Last night was a family affair at our church’s youth group. My son played electric bass in the worship band, my husband worked the tech booth, I registered the students and my daughter? My daughter blew me away.
We have a large number of kids who come on Sunday nights so the youth is divided into two groups. At 6:00 the junior high kids (6th through 8th) have a worship service and the senior high kids just hang out. At 7:00 they switch. We are in between youth ministers right now and we have these incredible college students who are filling in while we’re looking for the perfect fit. Last night was April’s turn to speak and her topic was worrying.
She had called Katie earlier in the week to ask her if she would be willing to come up on stage and talk about her worries from a few years ago. Katie agreed so last night I stepped in to hear what she had to say. I hate to be redundant, but she blew me away.
Katie will be 14 in less than two months. She has a beautiful singing voice and I’m always amazed when she gets up and sings in front of a bunch of people. But I’d never heard her speak in front of a crowd before. My baby girl was replaced by an eloquent and poised young lady. She said she was a little nervous speaking to the high school kids because they’re older, but you sure couldn’t tell. She seemed so calm and confident and I was one very proud mama.
She told the audiences when she was ten her dad got a job in Pennsylvania so he quit his job in Little Rock. She said how she worried about moving so far away and not knowing anybody. She talked about how her mom got breast cancer before her dad had even started his new job and how she was worried her mother wasn’t going to be around. She said her father came home every other weekend and how afraid she was her relationship with “Daddy” was going to change and not be close anymore. *sigh* So much for a ten-year-old to worry about. But she also talked about how her mom is okay now, how she has great friends and likes it up here, how she hasn’t lost touch with her friends from Arkansas, and how she and her dad are as close as ever.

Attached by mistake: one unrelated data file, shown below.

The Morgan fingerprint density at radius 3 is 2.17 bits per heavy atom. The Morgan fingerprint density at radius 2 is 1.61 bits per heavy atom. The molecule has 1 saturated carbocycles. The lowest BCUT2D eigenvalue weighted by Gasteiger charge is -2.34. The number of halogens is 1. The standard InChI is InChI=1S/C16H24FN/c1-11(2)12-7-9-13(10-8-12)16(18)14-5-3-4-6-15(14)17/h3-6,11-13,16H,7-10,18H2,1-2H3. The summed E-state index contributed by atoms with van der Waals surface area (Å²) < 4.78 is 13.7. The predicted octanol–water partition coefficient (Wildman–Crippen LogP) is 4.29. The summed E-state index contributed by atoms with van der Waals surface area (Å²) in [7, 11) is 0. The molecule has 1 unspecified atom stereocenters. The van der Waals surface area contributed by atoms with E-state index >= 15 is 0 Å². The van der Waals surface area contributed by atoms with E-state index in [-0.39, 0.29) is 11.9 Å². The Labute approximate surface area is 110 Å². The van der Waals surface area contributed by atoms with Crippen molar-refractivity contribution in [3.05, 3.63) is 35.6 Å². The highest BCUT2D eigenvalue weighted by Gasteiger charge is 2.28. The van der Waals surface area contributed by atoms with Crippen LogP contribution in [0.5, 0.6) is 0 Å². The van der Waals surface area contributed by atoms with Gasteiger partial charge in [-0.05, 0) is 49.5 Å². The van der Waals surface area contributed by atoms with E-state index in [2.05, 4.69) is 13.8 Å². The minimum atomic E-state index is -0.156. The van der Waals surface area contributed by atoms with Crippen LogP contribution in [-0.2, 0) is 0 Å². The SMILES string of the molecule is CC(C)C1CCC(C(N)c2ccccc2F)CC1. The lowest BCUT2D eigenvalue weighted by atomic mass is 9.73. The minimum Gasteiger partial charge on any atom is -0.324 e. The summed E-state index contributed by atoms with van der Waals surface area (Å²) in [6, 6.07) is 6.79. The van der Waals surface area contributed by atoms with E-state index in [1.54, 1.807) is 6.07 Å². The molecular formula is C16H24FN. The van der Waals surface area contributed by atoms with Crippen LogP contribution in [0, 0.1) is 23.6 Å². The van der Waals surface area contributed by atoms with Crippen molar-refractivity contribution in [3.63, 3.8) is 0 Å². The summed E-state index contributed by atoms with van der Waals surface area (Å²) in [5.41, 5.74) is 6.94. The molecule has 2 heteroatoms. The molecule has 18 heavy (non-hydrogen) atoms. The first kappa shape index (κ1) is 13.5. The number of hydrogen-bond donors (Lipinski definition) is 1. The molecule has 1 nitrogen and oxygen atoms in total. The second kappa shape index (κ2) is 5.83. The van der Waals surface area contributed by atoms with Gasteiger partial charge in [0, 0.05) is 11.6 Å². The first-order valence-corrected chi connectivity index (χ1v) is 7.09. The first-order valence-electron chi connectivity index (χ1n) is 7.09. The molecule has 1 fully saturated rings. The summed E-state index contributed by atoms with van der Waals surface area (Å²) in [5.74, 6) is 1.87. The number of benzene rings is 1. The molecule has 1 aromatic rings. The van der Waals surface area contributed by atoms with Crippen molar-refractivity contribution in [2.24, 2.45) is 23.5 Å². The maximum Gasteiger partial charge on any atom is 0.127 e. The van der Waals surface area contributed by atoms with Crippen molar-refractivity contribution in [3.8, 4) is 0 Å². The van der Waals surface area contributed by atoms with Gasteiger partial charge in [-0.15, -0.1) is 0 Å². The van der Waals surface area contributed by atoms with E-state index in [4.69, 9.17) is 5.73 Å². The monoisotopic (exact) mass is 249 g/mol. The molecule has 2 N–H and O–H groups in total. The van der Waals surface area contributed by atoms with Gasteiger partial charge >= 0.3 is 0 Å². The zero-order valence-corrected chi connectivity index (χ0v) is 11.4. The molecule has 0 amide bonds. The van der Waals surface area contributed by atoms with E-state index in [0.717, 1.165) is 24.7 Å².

Apparently nobody told Dad what she was going to be talking about so it caught him totally unawares. Poor guy. I was standing on the opposite side of the tech booth and could hear him sniffing while one of the teenage boys who work in there with him was patting him on the back. Thankfully I was prepared, though it still choked me up. I’m not sure if it was because of what she said or because of the overwhelming pride I felt. Probably a bit of both.
Or maybe it was simply the fact that she’s okay. All the trauma this family has been through and she’s okay. She didn’t come away scarred. She’s a little less naive and a little more aware. But she’s okay. And isn’t that what every mother wants for her child?
Crossposted at Mothers with Cancer